If you’re an avid fan of local television music shows, the name Jahlive is synonymous with a number of music videos. He is one of the renowned music video producers the country has seen rise through the ranks in a short time.
With no prior training in the field, Jahlive’s works on screen are defined by a signature of good camera angling, creativity, special effects, good editing and good video storyline. And in just three years, his achievements are innumerable. Fresh from Makerere University in 2007 as a graduate of Human Resource Management, he did exactly what graduates do – job-hunt.
He eventually landed one, but as a person interested in the arts, he found sitting in an office too boring and he quit after only two months. A self-confessed mummy’s boy, the only person he didn’t want to disappoint with this decision was his mother, who was supportive of him after a long punch-up over quitting a corporate job for producing music videos. He came up with the name Jahlive (God lives) to show his parents that he was still on the right track. With a strong veneration of Bob Marley, he decided to use the phrase ‘Jah’ for God, and the rest is history.
Born Frank Mugerwa, 28 years ago in Makindye, he refers to himself as a “child of television”, which he watched in big quantities that have come in handy in his line of business. He set out to bring innovation to a field which before his time was struggling with a few producers like Deddac, Centrix, DCR, and a few others. In 2009, he entered the limelight with Rabadaba’s Bwekiri, which enjoyed massive television play and opened doors for him.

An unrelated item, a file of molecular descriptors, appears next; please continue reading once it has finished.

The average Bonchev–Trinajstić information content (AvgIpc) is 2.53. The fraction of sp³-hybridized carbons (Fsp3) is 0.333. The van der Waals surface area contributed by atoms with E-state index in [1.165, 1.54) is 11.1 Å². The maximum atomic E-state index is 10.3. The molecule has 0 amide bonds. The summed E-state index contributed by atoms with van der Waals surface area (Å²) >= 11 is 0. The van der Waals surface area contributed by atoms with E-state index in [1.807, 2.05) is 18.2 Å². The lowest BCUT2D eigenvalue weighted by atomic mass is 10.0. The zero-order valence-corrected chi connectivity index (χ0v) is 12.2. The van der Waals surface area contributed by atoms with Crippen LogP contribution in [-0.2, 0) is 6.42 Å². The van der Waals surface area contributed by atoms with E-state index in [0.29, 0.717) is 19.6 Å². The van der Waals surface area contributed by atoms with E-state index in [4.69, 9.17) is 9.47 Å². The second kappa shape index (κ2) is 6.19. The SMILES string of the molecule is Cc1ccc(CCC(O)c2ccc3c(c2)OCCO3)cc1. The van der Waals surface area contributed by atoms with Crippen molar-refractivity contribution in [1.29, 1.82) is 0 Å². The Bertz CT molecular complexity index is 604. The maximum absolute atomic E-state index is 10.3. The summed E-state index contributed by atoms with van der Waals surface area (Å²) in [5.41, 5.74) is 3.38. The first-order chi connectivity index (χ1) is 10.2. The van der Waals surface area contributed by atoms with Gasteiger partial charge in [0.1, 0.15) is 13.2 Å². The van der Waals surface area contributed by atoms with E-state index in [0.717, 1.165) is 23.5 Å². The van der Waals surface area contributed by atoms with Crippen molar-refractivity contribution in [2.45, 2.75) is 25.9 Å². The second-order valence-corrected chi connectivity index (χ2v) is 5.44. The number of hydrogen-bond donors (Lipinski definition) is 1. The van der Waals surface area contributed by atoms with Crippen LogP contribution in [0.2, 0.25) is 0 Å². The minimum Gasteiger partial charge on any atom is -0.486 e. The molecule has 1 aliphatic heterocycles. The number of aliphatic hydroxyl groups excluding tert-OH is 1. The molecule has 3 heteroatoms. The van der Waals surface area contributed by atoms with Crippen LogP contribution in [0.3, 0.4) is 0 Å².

Since then, he has produced and directed more than 300 music videos for artistes throughout East Africa. And as he grows older in the business, he is specializing more in directing than producing.
“Since we are trying to map our videos onto the global scene, more creativity is needed and one cannot take on all the roles of director, producer, script writer, storyboard engineer – which is the case in Uganda,” he says.
Drawing a distinction between our local videos and those from countries such as South Africa and Nigeria which make it to international networks like MTV, he argues, “Our artistes fear to invest in their products, yet sometimes the process involves using state-of-the-art technology not available in the country.” However, as a toast to his success, two of his productions have made it to MTV: On My Mind by S.G (from Rwanda) and Clothes Off by Michael Ross, which raised moral eyebrows and was dubbed ‘too sexist’.
He argues that financing matters a lot in production of a music video.
An artiste has to part with between Shs 1m and Shs 10m, to have a good product and those who can’t afford that, end up with mere photographs played as videos, a problem still daunting the quality of our music videos. Jahlive also cites lack of better equipment, poverty (many artistes cannot afford good quality video shoots) and the few up-to-standard locations which are sometimes charged for exorbitantly.
In the same industry dominated by other multi-talented fresh stars like Bashir Lukyamuzi – Badi, Kim XP, Deddac, Saint Jude, and others, it takes a man of steel to continue wheeling with his head high above the water. His other famous productions include; Taxi Money, Five Star Girl, Ngenda Mumaaso, Heart Attack, Mukama – all by Goodlyfe; Omukwano Gunyuma by Samalie Matovu, Songa Mbele by Alpha, as well as Eddy Kenzo’s famous 2010 hit, Stamina.